by Craignertenele Nyirinda
B&R African Styles, the first African retail store in Phoenix sells products that preserve African heritage. The store is in the Phoenix Marketplace and open every day of the week except Tuesday from 10 a.m. to 8 p.m.
“There are a lot of African stores in Phoenix but a lot of them are food based,” said Irankunda Mireille, a full-time employee at B&R African Styles.
The boutique is a “clothing company that offer African products from a clothing line to Health and Beauty products,” said the stores’ Facebook page. The store which specializes in retail is the first in its community.
B&R African styles sell “African chew sticks, ‘kitenges,’ adult and kids Dashikis, swimsuits, black soap, shea butter, fragrance oils, and incense,” said Mireille. “Kitenges,” are colorful fabrics made by wax prints, that are used frequently in East, west, and Central Africa. The fabric can be used as a sling, to carry a baby on the back of a mother, for decoration, and to make clothes.
Since the spring of 2011, many designers like Gwen Stefani have used, “kitenges,” or African prints in their designs. That is “part of a trend that fashion magazines and blogs tend to refer to as ‘tribal,’’’said Julia Felsenthal in the article, “The Curious History of ‘Tribal’ Prints.”
The store is a family business, that started back in 2015 by Perodin Bideri, and his wife Rebekah Bideri. The owner Perodin Bideri is a refugee from Tanzania who came to America to pursue his passion. “I moved to Phoenix, Arizona at the age of 18,” said Bideri in his Kiva profile. Bideri who earned an Associates in Business and Business Administration, started his career by “selling products door to door in apartments, in streets, in events and fairs,” said Bideri. Bideri’s goal is to provide and promote African culture by supplying quality African prints, and health and beauty products.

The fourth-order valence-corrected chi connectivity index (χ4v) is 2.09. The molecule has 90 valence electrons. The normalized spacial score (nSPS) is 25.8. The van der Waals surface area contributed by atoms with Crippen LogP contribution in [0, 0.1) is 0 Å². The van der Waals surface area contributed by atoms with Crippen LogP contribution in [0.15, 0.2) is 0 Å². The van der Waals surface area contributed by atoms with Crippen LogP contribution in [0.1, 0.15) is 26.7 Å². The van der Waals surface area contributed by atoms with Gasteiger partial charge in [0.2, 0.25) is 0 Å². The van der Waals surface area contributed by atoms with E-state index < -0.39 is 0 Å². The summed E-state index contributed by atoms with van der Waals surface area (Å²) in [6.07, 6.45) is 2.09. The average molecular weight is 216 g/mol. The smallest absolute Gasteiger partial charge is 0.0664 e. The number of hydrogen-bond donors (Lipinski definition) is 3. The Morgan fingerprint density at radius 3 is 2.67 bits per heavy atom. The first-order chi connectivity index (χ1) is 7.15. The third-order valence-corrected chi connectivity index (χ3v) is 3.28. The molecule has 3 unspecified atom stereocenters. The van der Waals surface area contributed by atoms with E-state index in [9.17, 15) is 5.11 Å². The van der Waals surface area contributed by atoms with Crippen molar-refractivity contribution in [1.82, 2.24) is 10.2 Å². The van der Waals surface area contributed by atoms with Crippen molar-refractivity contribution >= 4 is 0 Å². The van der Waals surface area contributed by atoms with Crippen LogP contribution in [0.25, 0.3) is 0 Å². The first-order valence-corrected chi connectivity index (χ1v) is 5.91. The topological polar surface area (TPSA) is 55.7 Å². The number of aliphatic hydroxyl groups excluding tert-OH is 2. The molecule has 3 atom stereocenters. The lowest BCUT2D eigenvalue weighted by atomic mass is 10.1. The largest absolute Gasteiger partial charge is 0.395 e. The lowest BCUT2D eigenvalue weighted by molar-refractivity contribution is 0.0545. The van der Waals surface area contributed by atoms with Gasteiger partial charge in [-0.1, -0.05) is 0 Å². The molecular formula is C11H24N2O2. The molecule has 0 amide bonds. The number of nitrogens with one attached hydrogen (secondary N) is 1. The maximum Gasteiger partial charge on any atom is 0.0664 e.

To provide quality African products, Bideri partners with small businesses in Africa. “A lot of the products imported are either from Ghana, Burundi, Libya, Tanzania, or Nigeria,” said Mireille. The black soaps, shea butter, dashikis, and the “kitenges” are transported from Africa, “some of the [fragrance] oils we have here, are the main items we get from all over the world,” said Mireille.
Besides providing and promoting African culture, Bideri also has a goal of expanding the business locally, and eventually international. The stores’ website is a way he’s aiming to reach other customers. “Some people who are out of state, who are not able to get the clothes can order them on the website,” said Mireille.
Because the business is still small, Bideri has many roles to fulfill. The three employees, he currently has, lessen his workload. Two of the three employees work part time and are full time students. When they can’t make it to work, due to an emergency, Bideri works their shift. Mireille said he is a flexible boss who is understanding and doesn’t pressure employees to work beyond their capabilities.